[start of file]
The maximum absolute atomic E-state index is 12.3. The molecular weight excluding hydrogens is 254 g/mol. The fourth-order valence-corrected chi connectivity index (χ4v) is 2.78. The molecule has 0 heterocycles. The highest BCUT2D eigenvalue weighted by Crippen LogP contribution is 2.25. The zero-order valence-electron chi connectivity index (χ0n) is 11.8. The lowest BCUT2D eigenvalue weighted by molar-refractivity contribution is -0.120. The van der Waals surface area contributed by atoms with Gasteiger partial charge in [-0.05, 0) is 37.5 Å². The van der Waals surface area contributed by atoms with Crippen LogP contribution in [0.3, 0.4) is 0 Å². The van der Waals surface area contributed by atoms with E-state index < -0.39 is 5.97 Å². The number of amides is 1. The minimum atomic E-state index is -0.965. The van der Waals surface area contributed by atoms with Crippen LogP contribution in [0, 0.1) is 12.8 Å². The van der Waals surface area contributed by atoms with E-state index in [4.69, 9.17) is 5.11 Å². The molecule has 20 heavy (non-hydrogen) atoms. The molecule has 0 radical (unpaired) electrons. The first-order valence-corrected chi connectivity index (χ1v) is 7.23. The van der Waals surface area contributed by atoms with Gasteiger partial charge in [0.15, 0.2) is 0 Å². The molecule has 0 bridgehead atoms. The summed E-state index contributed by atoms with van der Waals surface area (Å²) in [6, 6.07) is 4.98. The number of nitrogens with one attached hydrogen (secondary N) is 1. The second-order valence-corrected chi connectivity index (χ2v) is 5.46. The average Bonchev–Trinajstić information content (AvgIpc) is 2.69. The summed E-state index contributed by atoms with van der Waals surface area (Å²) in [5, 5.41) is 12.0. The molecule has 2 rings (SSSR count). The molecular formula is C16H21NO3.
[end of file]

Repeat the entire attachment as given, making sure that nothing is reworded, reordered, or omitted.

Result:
The maximum absolute atomic E-state index is 12.3. The molecular weight excluding hydrogens is 254 g/mol. The fourth-order valence-corrected chi connectivity index (χ4v) is 2.78. The molecule has 0 heterocycles. The highest BCUT2D eigenvalue weighted by Crippen LogP contribution is 2.25. The zero-order valence-electron chi connectivity index (χ0n) is 11.8. The lowest BCUT2D eigenvalue weighted by molar-refractivity contribution is -0.120. The van der Waals surface area contributed by atoms with Gasteiger partial charge in [-0.05, 0) is 37.5 Å². The van der Waals surface area contributed by atoms with Crippen LogP contribution in [0.3, 0.4) is 0 Å². The van der Waals surface area contributed by atoms with E-state index < -0.39 is 5.97 Å². The number of amides is 1. The minimum atomic E-state index is -0.965. The van der Waals surface area contributed by atoms with Crippen LogP contribution in [0, 0.1) is 12.8 Å². The van der Waals surface area contributed by atoms with E-state index in [4.69, 9.17) is 5.11 Å². The molecule has 20 heavy (non-hydrogen) atoms. The molecule has 0 radical (unpaired) electrons. The first-order valence-corrected chi connectivity index (χ1v) is 7.23. The van der Waals surface area contributed by atoms with Gasteiger partial charge in [0.15, 0.2) is 0 Å². The molecule has 0 bridgehead atoms. The summed E-state index contributed by atoms with van der Waals surface area (Å²) in [6, 6.07) is 4.98. The number of nitrogens with one attached hydrogen (secondary N) is 1. The second-order valence-corrected chi connectivity index (χ2v) is 5.46. The average Bonchev–Trinajstić information content (AvgIpc) is 2.69. The summed E-state index contributed by atoms with van der Waals surface area (Å²) in [5, 5.41) is 12.0. The molecule has 2 rings (SSSR count). The molecular formula is C16H21NO3.